Nikoi Island offers tranquil equatorial coral reefs, white sandy beaches, crystal clear waters, a rainforest and an astonishing variety of sea and land wildlife to its lucky visitors. Even more attractive it runs as sustainably as possible, with no vehicles, aircon, TV or imported building materials where possible. Best of all it’s a mere two-plus hours from the bustling centre of Singapore. By James Teo.
Singapore, 6 May 2019. Nikoi Island, situated 8km off Bintan Island in Indonesia, came from the vision of a group of friends led by Australian expat Andrew Dixon, who shared a passion for the outdoors, nature, good food and wine. Disenchanted with the usual holiday accommodation within easy reach of Singapore – either flea-ridden shacks or opulently garish five-star hotels – they decided to try to make their own vision reality.
The group and long-time inhabitant of nearby Bintan Island, Peter Timmer, decided to look for something different. They found it.
“We hired a tiny boat for the day, and saw Nikoi in the distance and couldn’t resist the temptation to explore it,” said Dixon in a recent interview. On their first trip there, they were astonished by Nikoi’s pristine beaches, reefs, rock formations and rainforest. “It was hard to believe a piece of paradise could remain uninhabited and untouched a mere 80km from Singapore,” he added. The bonus was there were no inhabitants - only signs of past occupants and that the island had been farmed for coconuts.
Today, Nikoi offers cultural sensitivity, vernacular design and simple luxuries unheard of elsewhere in the region. The design of the buildings blends local materials and large chunks of driftwood to create graceful chalets that intertwine with the natural environment. And the original peace and tranquillity is jealously guarded.
Once the group had successfully purchased the hidden jewel, Timmer started work on the construction of resort buildings in January 2005. His unique designs include using a double vaulted roof that promotes airflow and removes any need for air-conditioning. Handcrafted from driftwood with vernacular ‘alang alang’ grass roofs, the one, two and three bedroom beach houses on stilts all offer upstairs bedrooms, bathrooms and balconies to maximise sea views and catch cooling sea breezes. The 5ha site means Nikoi can cope with up to 60 visitors at any one time – groups reportedly love its intimate yet isolated ambience which appeals to families wanting a special weekend escape as well as couples seeking romance, tranquillity and seclusion.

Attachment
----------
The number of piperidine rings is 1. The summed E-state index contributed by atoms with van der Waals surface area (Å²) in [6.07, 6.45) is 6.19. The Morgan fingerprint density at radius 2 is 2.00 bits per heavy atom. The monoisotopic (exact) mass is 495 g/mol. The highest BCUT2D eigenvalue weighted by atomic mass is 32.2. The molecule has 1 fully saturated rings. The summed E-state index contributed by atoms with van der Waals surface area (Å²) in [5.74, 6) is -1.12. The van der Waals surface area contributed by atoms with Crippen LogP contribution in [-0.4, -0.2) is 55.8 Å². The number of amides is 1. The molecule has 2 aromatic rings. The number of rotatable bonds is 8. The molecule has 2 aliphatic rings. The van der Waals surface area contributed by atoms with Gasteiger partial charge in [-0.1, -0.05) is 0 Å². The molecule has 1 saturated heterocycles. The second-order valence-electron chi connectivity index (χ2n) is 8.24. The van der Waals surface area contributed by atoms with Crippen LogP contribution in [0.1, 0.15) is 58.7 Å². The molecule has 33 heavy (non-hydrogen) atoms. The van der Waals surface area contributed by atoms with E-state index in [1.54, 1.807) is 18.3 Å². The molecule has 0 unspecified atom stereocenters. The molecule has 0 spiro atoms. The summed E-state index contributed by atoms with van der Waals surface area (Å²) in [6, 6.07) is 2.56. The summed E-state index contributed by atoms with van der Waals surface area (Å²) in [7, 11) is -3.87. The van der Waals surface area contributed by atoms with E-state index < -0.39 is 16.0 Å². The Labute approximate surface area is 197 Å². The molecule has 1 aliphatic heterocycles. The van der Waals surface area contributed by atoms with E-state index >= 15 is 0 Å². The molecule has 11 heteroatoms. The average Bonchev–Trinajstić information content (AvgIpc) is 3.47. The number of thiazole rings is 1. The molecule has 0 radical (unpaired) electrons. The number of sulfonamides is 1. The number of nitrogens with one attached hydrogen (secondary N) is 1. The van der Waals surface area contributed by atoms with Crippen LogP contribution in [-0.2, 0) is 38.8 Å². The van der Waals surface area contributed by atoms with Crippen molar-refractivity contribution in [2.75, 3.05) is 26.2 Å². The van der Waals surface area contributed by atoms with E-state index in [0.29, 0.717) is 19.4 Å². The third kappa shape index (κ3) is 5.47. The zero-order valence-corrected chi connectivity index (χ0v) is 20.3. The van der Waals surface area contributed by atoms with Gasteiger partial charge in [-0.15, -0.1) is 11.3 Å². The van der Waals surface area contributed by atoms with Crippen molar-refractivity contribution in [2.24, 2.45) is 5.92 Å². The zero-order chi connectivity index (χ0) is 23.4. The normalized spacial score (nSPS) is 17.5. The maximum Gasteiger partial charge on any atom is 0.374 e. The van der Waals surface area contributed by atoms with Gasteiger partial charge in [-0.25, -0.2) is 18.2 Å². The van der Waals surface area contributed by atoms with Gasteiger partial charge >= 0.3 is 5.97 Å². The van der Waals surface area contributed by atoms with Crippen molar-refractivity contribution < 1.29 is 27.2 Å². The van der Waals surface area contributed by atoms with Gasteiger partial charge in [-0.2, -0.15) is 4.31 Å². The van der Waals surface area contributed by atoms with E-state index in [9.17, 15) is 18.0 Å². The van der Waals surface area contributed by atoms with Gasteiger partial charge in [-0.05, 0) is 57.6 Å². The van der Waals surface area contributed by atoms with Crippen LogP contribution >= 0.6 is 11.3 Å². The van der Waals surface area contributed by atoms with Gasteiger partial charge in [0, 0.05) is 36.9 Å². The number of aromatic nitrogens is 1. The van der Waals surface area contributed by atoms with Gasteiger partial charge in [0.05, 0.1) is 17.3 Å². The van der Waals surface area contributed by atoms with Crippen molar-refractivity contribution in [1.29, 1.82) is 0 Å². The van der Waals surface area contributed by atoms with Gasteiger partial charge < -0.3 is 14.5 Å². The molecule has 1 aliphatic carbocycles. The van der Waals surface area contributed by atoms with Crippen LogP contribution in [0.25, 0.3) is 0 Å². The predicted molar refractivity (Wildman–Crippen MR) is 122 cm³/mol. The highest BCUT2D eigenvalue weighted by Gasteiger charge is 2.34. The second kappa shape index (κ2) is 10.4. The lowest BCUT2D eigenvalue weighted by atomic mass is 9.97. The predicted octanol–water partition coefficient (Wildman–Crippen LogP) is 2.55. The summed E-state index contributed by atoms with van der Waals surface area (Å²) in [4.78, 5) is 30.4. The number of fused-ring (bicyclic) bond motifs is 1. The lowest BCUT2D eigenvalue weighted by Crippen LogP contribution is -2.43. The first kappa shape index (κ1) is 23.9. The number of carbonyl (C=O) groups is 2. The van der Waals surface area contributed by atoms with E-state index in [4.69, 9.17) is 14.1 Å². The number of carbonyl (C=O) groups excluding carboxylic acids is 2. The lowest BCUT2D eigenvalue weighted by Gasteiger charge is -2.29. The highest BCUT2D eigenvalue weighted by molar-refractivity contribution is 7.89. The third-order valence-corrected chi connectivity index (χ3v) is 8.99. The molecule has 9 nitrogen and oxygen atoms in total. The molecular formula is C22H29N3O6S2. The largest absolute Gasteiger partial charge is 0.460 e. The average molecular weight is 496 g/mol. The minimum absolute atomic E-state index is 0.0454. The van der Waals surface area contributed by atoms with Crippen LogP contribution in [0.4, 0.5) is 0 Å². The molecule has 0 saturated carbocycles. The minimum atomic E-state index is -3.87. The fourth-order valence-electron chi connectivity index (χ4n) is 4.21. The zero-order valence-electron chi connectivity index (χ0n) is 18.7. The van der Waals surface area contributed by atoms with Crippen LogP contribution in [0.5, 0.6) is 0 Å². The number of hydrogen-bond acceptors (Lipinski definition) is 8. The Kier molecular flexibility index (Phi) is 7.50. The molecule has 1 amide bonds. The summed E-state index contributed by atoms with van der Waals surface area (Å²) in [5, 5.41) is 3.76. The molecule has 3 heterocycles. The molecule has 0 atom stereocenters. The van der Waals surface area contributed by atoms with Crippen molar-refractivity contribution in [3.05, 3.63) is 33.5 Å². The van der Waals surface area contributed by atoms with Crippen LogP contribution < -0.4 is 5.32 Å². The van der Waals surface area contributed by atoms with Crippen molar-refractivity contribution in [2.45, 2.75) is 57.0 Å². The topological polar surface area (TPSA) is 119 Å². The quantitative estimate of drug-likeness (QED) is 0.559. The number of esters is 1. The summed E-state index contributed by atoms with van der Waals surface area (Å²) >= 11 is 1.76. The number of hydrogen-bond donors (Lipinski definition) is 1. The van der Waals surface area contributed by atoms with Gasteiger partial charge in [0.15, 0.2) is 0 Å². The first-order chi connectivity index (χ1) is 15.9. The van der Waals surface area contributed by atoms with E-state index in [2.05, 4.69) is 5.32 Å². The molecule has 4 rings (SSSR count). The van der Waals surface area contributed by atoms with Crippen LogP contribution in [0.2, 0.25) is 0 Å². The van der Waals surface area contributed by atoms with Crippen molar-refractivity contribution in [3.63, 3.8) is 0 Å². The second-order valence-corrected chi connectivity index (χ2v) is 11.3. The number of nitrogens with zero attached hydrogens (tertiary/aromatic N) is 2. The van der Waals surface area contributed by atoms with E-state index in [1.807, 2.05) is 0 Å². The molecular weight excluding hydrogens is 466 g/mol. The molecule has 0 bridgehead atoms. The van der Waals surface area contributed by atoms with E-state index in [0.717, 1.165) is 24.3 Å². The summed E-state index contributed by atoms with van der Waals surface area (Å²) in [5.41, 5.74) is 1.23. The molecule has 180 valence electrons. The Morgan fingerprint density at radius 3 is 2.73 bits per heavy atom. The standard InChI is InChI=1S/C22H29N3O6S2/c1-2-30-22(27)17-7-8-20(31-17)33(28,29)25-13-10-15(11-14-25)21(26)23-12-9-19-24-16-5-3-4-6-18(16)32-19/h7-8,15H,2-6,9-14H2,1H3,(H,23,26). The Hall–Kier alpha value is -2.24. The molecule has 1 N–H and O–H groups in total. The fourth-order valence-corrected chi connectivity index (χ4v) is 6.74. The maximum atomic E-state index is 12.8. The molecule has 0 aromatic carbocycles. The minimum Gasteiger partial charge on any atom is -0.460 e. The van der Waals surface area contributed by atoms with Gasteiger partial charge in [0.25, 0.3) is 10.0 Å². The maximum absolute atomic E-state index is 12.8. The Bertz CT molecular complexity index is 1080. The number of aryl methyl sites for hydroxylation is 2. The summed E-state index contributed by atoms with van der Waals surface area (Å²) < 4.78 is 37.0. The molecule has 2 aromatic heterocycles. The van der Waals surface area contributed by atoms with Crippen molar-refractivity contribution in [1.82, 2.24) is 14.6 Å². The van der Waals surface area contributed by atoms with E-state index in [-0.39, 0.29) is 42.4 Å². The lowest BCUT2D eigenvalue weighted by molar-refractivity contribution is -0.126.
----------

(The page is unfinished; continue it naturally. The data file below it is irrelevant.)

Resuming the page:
The area around Nikoi is part of the Sunda shelf, hence the seabed is relatively shallow. The strong tidal flows encourage the growth of soft coral that attracts many schools of fish and giant pelagic like sharks or mantas as well as turtles, stingrays, seahorses, cuttlefish, batfish, octopus, sweet lips and unusual species of starfish.
“An important aspect of Nikoi’s approach to responsible tourism has been to ensure that we not only help to protect the environment, but where possible to restore it,” says the island management. “From the outset, building and operating Nikoi along strict sustainable principles has been at the forefront of plans for the island.”